New Lab in the Works at CSU

Colorado State University Engines and Energy Conversion Laboratory breaks new ground with its expansion

Moving earth is always exciting to watch. For me, it was even more so as I watched them break ground on the Colorado State University Engines and Energy Conversion Laboratory’s (EECL) expansion into the Powerhouse Energy Institute. This development is the latest step in a march of innovative progress that has characterized the lab since it’s beginning in 1992. Three years ago, when I decided to attend CSU for Mechanical Engineering, the lab with its innovative, student-involved research approach played a major role in my choice. Interestingly the EECL was named one of the top 25 ‘Awesome College Labs’ by Popular Science in 2011 – Wow! The great research environment within the EECL may have pushed me to apply for a position at the lab, but it is the building that has made the lab comfortable and inspirational. The 1936 Art-Deco brick structure with its large, welcoming doors and multitude of windows, combined with the work and people, houses the true spirit of ‘The Engines Lab’ as a location that has served to unite private and university research and development with the goal of innovation to improve human life.


Three years and many great projects later, the power of the building has come to the forefront of the lab with the development of the new Powerhouse Energy Institute. Led by architect Bob Hosanna, the Neenan Company has worked collaboratively with the Powerhouse Energy Institute staff to design a highly sustainable solution for its expansion. The new building is a 65,000 square-foot addition onto the south end of the former Fort Collins power plant in North Old Town Fort Collins.  The new workspace is exciting in itself. But this addition is especially meaningful to the lab as the design (and present construction) has been in complete alignment with the innovative, yet historically respectful tradition of the lab. The current structure is an awesome tribute to the individuals who made the building, Fort Collins, and Colorado so great.  As a result, the design team was inspired to create an addition that complements the building, mimicking the original structure while still making it cutting-edge (LEED Platinum rating is expected).  Fittingly, the facility will be a laboratory for the development of green building technologies.  The vertical-axis wind turbines and a woodchip hopper for a gasifier system will stand where four smokestacks and a coal-hopper once stood, creating a modern study tool for the historic building’s former structures.




2013 Rendering

Energy in all of its forms is the work of the EECL, so the new building will not just serve as a space for research, but as a dynamic testing ground. Co-generative heat and power has been integrated so that heat from research engines in the existing building will heat the new addition, while a 55 degree ground source heating/cooling system in the building’s caisson foundation and the evaporative cooling towers operating during night will cool radiant floor slabs, eliminating the need for a conventional chiller.  The building is targeted to have an energy reduction of 48%, with the help of an advanced 24-volt, structure-cooled LED lighting system, highly insulating fiberglass window frames, and other technologies.  All these technologies, I’m happy to say, put innovation at the very core of the building.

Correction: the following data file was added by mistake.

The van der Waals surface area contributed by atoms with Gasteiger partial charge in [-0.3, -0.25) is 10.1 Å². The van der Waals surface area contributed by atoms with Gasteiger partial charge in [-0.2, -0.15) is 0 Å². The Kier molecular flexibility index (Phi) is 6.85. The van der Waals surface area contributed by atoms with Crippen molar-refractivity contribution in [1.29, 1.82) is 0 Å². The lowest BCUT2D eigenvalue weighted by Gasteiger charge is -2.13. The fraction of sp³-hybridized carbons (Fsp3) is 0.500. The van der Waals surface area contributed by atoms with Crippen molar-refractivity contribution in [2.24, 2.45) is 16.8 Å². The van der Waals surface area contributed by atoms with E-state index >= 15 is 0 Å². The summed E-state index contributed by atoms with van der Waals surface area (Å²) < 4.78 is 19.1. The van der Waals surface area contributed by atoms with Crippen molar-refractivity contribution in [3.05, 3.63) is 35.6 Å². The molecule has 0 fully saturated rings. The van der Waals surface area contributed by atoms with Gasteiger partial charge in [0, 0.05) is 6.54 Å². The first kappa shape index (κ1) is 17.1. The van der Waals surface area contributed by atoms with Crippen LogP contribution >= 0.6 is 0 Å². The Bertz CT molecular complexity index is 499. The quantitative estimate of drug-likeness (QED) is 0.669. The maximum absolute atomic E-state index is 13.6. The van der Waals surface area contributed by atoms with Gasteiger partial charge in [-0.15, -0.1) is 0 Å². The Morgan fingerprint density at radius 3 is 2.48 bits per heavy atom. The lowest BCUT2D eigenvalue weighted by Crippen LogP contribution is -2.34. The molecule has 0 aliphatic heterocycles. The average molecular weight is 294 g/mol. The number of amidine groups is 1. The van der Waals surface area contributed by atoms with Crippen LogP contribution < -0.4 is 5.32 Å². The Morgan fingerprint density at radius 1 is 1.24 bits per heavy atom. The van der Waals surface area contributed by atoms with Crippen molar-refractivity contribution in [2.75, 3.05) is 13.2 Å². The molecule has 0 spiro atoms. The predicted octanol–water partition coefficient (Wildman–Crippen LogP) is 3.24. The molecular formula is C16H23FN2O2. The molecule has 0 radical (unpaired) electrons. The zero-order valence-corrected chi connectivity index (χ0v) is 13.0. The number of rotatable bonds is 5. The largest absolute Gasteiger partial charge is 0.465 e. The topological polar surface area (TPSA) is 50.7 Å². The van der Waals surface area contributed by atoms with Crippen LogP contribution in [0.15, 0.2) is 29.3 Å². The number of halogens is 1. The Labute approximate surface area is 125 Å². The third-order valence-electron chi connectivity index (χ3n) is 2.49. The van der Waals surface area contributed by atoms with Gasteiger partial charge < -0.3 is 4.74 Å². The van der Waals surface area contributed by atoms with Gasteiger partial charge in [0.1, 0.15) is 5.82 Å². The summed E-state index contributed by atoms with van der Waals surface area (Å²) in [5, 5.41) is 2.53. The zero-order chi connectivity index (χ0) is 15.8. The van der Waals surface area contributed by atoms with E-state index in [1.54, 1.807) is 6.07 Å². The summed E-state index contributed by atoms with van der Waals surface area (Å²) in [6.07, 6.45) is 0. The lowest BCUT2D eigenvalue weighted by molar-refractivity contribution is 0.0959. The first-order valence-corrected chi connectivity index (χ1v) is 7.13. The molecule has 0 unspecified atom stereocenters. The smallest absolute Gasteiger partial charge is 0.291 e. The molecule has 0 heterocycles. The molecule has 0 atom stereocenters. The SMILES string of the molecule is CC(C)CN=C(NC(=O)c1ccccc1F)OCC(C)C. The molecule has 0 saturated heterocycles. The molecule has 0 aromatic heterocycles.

2013 Rendering

As important as the building’s innovative design, collaboration is a key component of the EECL’s innovation. Open lab spaces and inviting offices allow members from across all eight CSU colleges and our industry partners to work together effectively.


2013 Rendering

When the new building opens for business in the fall 2013, students will be working in the labs. This will show visitors how the integrated classrooms, teaching, and research spaces work. Next year we will have the ability to move research projects and vehicles into lecture spaces to enhance presentations, and a working roof will house a variety of solar-based research projects. While I am looking forward to starting graduate school at CSU just as the addition is completed, I’m more excited knowing that it will provide an opportunity for more students to build skills working on great projects and interact with great people as I have far into the future.  Oh, and I nearly forgot, there are plans for an awesome foosball table and rooftop barbecue grill!

Darryl Beemer is a junior mechanical engineering major from Loveland, Colorado and has worked on a variety of projects at the EECL in his three years as a student intern at the CSU facility.

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